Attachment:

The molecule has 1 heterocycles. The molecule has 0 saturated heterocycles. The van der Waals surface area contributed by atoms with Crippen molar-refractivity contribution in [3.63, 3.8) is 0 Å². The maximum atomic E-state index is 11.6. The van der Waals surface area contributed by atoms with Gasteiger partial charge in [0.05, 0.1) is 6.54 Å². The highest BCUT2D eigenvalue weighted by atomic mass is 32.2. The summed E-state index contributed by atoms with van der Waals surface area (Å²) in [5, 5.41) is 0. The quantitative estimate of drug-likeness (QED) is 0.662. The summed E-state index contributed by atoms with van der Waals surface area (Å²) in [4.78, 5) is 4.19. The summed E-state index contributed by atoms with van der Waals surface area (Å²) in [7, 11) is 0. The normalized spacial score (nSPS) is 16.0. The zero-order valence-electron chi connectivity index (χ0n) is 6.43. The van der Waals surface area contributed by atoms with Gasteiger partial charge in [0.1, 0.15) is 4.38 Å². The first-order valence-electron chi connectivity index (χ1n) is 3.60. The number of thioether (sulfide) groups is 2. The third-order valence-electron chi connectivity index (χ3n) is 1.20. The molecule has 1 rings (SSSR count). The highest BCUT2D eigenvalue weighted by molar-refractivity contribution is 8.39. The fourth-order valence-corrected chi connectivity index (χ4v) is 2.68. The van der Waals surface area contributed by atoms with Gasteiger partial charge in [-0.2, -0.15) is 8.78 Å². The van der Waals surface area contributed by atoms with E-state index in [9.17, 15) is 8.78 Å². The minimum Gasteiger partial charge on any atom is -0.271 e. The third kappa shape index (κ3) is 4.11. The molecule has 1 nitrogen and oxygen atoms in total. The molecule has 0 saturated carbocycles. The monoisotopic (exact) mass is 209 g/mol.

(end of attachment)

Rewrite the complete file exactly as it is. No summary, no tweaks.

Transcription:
The molecule has 1 heterocycles. The molecule has 0 saturated heterocycles. The van der Waals surface area contributed by atoms with Crippen molar-refractivity contribution in [3.63, 3.8) is 0 Å². The maximum atomic E-state index is 11.6. The van der Waals surface area contributed by atoms with Gasteiger partial charge in [0.05, 0.1) is 6.54 Å². The highest BCUT2D eigenvalue weighted by atomic mass is 32.2. The summed E-state index contributed by atoms with van der Waals surface area (Å²) in [5, 5.41) is 0. The quantitative estimate of drug-likeness (QED) is 0.662. The summed E-state index contributed by atoms with van der Waals surface area (Å²) in [4.78, 5) is 4.19. The summed E-state index contributed by atoms with van der Waals surface area (Å²) in [7, 11) is 0. The normalized spacial score (nSPS) is 16.0. The zero-order valence-electron chi connectivity index (χ0n) is 6.43. The van der Waals surface area contributed by atoms with Gasteiger partial charge in [0.1, 0.15) is 4.38 Å². The first-order valence-electron chi connectivity index (χ1n) is 3.60. The number of thioether (sulfide) groups is 2. The third-order valence-electron chi connectivity index (χ3n) is 1.20. The molecule has 1 rings (SSSR count). The highest BCUT2D eigenvalue weighted by molar-refractivity contribution is 8.39. The fourth-order valence-corrected chi connectivity index (χ4v) is 2.68. The van der Waals surface area contributed by atoms with Gasteiger partial charge in [-0.2, -0.15) is 8.78 Å². The van der Waals surface area contributed by atoms with E-state index in [9.17, 15) is 8.78 Å². The minimum Gasteiger partial charge on any atom is -0.271 e. The third kappa shape index (κ3) is 4.11. The molecule has 1 nitrogen and oxygen atoms in total. The molecule has 0 saturated carbocycles. The monoisotopic (exact) mass is 209 g/mol.